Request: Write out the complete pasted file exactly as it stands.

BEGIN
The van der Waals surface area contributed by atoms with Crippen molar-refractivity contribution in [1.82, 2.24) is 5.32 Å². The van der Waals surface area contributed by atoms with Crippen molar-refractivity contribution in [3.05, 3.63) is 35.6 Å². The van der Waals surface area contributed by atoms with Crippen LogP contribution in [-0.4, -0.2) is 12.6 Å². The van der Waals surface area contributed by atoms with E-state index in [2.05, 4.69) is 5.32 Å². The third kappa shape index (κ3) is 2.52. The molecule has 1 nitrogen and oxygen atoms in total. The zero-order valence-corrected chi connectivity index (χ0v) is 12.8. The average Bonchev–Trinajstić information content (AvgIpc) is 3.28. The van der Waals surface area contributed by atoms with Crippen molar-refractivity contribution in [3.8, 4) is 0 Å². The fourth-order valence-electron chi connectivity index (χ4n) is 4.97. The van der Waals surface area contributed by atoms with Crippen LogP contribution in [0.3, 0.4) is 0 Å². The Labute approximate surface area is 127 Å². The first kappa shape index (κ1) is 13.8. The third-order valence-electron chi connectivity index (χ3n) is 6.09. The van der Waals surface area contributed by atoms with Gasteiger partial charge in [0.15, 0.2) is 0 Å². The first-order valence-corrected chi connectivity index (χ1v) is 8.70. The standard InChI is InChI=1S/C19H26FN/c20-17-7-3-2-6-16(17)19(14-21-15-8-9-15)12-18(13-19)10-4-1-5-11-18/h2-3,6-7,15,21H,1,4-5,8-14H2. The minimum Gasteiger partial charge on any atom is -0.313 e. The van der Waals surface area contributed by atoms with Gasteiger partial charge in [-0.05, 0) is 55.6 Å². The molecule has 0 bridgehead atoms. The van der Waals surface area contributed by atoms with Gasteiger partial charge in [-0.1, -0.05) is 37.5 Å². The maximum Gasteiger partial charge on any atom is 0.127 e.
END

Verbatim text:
The van der Waals surface area contributed by atoms with Crippen molar-refractivity contribution in [1.82, 2.24) is 5.32 Å². The van der Waals surface area contributed by atoms with Crippen molar-refractivity contribution in [3.05, 3.63) is 35.6 Å². The van der Waals surface area contributed by atoms with Crippen LogP contribution in [-0.4, -0.2) is 12.6 Å². The van der Waals surface area contributed by atoms with E-state index in [2.05, 4.69) is 5.32 Å². The third kappa shape index (κ3) is 2.52. The molecule has 1 nitrogen and oxygen atoms in total. The zero-order valence-corrected chi connectivity index (χ0v) is 12.8. The average Bonchev–Trinajstić information content (AvgIpc) is 3.28. The van der Waals surface area contributed by atoms with Crippen molar-refractivity contribution in [3.8, 4) is 0 Å². The fourth-order valence-electron chi connectivity index (χ4n) is 4.97. The van der Waals surface area contributed by atoms with Crippen LogP contribution in [0.3, 0.4) is 0 Å². The Labute approximate surface area is 127 Å². The first kappa shape index (κ1) is 13.8. The third-order valence-electron chi connectivity index (χ3n) is 6.09. The van der Waals surface area contributed by atoms with Gasteiger partial charge in [0.15, 0.2) is 0 Å². The first-order valence-corrected chi connectivity index (χ1v) is 8.70. The standard InChI is InChI=1S/C19H26FN/c20-17-7-3-2-6-16(17)19(14-21-15-8-9-15)12-18(13-19)10-4-1-5-11-18/h2-3,6-7,15,21H,1,4-5,8-14H2. The minimum Gasteiger partial charge on any atom is -0.313 e. The van der Waals surface area contributed by atoms with Gasteiger partial charge in [-0.05, 0) is 55.6 Å². The molecule has 0 bridgehead atoms. The van der Waals surface area contributed by atoms with Gasteiger partial charge in [-0.1, -0.05) is 37.5 Å². The maximum Gasteiger partial charge on any atom is 0.127 e.